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Win-win Proposition

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VoicenData Bureau
New Update

It is no secret that the handset industry is likely to face the worst year of

its existence. Research firm, Strategy Analytics, forecasts a 9% decline in

handsets shipped from 1.18 bn worldwide in 2008 to 1.08 bn in 2009. The company

has recently closed its R&D center and cut its production to match weakening

demand from the market. It is thus no wonder that the global market leader,

Nokia is slowly but steadily moving from being a purely product-centric company

to having a mix of both products as well as services.

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Nokia, last year had announced the launch of Ovi brand to offer mobile value

added services and entertainment content directly to end consumers. Nokia

recently followed up this announcement by forming a joint venture with HCL

Infosystems to sell the content. Both the companies refused to give additional

information about the JV.

Ovi, which means door in Finnish, will be focusing on specialized offerings

in music, navigation, games and livelihood. In India, the company would be

focusing on content offerings around Bollywood, cricket and astrology. The

company has already tied-up with Infomedia India (for yellow page services), the

South India Music Companies Association (for music content) and with other

popular music labels. It will also create a local search option. The company

would be using inhouse resources to develop a bulk of its services.

Gaming, music and maps would be an integral part of Ovi's offerings in the

country. Gaming is an intrinsic offering under the Ovi brand, and users would be

able to share games with this. With Ovi, users would be able to access around 2

mn songs via PC or mobile. Nokia Maps would be another offering under Ovi, which

would be covering major countries as well as cities within India.

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The Game Plan



Having a retail presence for its mobile VAS offerings is a clever move and will
help the company address the users of other handset players as well. The company

is eying both Nokia Priority stores as well as multi-brand outlets. However,

Nokia is also considering offers bundled with its own products, as well as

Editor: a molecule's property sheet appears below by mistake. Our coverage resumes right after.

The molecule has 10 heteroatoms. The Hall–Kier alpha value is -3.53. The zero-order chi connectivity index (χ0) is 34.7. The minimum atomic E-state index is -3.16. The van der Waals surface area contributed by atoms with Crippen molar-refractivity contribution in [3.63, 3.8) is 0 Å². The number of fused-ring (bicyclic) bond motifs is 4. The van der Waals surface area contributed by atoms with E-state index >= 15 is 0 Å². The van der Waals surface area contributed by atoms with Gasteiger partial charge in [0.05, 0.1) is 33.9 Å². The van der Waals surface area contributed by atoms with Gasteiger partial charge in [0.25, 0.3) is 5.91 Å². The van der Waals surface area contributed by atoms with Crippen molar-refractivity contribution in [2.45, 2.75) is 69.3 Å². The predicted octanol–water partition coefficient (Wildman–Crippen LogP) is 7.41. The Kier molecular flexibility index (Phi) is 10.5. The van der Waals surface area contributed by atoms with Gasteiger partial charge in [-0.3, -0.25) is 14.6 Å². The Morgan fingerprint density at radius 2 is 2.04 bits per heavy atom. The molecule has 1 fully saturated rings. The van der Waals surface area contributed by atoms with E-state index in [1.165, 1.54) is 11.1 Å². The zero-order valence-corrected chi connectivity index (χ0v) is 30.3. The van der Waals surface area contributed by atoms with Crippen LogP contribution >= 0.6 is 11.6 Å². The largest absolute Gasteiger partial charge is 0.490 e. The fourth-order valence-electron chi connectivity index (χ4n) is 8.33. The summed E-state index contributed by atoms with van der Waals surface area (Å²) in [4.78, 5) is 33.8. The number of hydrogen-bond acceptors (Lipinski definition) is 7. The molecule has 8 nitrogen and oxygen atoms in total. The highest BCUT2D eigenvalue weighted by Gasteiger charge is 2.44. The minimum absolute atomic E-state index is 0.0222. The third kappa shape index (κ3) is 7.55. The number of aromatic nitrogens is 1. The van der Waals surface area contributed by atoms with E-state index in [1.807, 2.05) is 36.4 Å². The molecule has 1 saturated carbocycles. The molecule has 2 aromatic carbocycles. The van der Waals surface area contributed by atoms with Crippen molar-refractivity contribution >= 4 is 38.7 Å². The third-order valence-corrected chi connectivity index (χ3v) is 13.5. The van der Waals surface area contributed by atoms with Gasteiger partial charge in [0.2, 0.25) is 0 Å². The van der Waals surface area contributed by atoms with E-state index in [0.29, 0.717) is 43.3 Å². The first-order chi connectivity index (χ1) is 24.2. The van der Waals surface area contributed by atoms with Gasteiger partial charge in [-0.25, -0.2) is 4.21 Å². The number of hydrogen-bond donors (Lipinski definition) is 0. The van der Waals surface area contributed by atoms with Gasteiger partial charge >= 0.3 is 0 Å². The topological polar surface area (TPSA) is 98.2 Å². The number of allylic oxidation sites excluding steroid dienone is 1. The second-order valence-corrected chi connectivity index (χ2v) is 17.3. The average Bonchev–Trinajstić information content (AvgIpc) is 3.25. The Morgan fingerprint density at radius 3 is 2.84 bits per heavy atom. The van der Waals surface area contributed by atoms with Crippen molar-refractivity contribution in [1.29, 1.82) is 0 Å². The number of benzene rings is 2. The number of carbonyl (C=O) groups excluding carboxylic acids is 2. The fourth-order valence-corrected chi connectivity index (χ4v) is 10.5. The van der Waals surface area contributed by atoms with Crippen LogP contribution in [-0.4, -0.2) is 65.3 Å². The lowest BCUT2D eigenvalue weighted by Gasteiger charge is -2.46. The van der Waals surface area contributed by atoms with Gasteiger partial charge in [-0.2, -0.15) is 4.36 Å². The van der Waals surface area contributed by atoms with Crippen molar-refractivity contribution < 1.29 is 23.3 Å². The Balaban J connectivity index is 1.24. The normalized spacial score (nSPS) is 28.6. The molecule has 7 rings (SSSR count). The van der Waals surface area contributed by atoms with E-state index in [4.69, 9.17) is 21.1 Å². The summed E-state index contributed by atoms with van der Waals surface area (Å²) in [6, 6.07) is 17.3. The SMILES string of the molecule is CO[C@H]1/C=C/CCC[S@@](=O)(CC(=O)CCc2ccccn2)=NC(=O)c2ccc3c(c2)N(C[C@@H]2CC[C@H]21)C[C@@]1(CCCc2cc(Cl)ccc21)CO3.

bundling options with other service providers. It is also planning sustained

brand building activities for Ovi.

Clearly, Ovi is a win-win situation for Nokia. Strategically, Ovi will allow

Nokia to address not just mobile users but also PC and online users. So the

company would be dramatically increasing its customer base. And once the mobile

consumer base is ready, the action will obviously be on the applications and

services side and it is this market that the company seeks to address.

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The business model of Ovi will be a combination of subscription and

advertising, and Nokia plans to make the services available to any

Internet-capable device.

The distribution model of Ovi is interesting but a lot depends on the cost

structure and whether the public would be ready to experiment in the current

recessionary environment. It is believed that initially, it would be focused in

the metros but later depending on the success or failure of the project, it

might be pushed in the tier 2 and tier 3 cities. It will definitely enable the

company to focus on a wider customer base. However, the services are likely to

be popular only if they meet the specific requirements and tastes of the Indian

public.

It is not just in India that Nokia is making a foray in the services segment,

but in other geographies as well. Nokia had to exit Japan in November last year,

but the company continues to be present through its super-luxury brand, Vertu.

In keeping with its newly-acquired focus on the services segment, the company

recently launched an exclusive club in Japan that will allow its subscribers to

a host of exclusive mobile services including 'Club Vertu', which includes a

special members-only concierge. Vertu aligned with its sister concern, Nokia

Siemens Networks with this landmark managed services deal for the roll-out of

the hosted MVNO solution.

The business model of Ovi is interesting but it remains to be seen whether

the public will lap it up or not. If they are able to come out with applications

like `battery-enabled phone' that fueled the handset market in the rural arena

some time back, Ovi will definitely open the services `door' for Nokia.

Gagandeep Kaur



gagandeepk@cybermedia.co.in

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